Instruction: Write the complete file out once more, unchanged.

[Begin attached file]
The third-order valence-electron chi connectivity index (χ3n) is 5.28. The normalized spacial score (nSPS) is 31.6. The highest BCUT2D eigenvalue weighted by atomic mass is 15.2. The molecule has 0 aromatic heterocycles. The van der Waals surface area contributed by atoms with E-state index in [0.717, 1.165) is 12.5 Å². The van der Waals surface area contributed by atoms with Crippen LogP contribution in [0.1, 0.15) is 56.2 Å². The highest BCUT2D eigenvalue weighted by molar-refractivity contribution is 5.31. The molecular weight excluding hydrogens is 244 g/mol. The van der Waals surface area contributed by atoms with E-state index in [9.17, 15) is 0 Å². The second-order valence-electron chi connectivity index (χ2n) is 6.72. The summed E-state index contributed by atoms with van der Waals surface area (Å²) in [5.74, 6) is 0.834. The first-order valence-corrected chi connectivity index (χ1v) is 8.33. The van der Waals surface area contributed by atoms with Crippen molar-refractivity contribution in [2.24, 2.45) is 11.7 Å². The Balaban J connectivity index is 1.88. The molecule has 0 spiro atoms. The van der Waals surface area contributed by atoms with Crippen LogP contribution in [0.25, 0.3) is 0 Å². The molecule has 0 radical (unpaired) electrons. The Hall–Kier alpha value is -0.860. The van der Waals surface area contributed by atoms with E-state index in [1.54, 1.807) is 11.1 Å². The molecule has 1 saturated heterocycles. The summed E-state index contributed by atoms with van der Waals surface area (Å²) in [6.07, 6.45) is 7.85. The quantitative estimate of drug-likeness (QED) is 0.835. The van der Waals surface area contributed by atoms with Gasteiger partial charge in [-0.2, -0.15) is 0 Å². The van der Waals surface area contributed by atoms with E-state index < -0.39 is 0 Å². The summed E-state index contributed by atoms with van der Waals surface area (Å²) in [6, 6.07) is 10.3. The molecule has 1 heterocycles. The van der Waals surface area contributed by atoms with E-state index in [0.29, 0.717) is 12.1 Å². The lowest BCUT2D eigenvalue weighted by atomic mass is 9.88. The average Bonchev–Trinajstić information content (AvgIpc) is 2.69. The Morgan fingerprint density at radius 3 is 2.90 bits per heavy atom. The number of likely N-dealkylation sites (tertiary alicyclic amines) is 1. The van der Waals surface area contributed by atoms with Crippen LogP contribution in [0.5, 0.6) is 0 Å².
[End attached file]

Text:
The third-order valence-electron chi connectivity index (χ3n) is 5.28. The normalized spacial score (nSPS) is 31.6. The highest BCUT2D eigenvalue weighted by atomic mass is 15.2. The molecule has 0 aromatic heterocycles. The van der Waals surface area contributed by atoms with E-state index in [0.717, 1.165) is 12.5 Å². The van der Waals surface area contributed by atoms with Crippen LogP contribution in [0.1, 0.15) is 56.2 Å². The highest BCUT2D eigenvalue weighted by molar-refractivity contribution is 5.31. The molecular weight excluding hydrogens is 244 g/mol. The van der Waals surface area contributed by atoms with E-state index in [9.17, 15) is 0 Å². The second-order valence-electron chi connectivity index (χ2n) is 6.72. The summed E-state index contributed by atoms with van der Waals surface area (Å²) in [5.74, 6) is 0.834. The first-order valence-corrected chi connectivity index (χ1v) is 8.33. The van der Waals surface area contributed by atoms with Crippen molar-refractivity contribution in [2.24, 2.45) is 11.7 Å². The Balaban J connectivity index is 1.88. The molecule has 0 spiro atoms. The van der Waals surface area contributed by atoms with Crippen LogP contribution in [0.25, 0.3) is 0 Å². The molecule has 0 radical (unpaired) electrons. The Hall–Kier alpha value is -0.860. The van der Waals surface area contributed by atoms with E-state index in [1.54, 1.807) is 11.1 Å². The molecule has 1 saturated heterocycles. The summed E-state index contributed by atoms with van der Waals surface area (Å²) in [6.07, 6.45) is 7.85. The quantitative estimate of drug-likeness (QED) is 0.835. The van der Waals surface area contributed by atoms with Gasteiger partial charge in [-0.2, -0.15) is 0 Å². The van der Waals surface area contributed by atoms with E-state index < -0.39 is 0 Å². The summed E-state index contributed by atoms with van der Waals surface area (Å²) in [6, 6.07) is 10.3. The molecule has 1 heterocycles. The van der Waals surface area contributed by atoms with E-state index in [0.29, 0.717) is 12.1 Å². The lowest BCUT2D eigenvalue weighted by atomic mass is 9.88. The average Bonchev–Trinajstić information content (AvgIpc) is 2.69. The Morgan fingerprint density at radius 3 is 2.90 bits per heavy atom. The number of likely N-dealkylation sites (tertiary alicyclic amines) is 1. The van der Waals surface area contributed by atoms with Crippen LogP contribution in [0.5, 0.6) is 0 Å².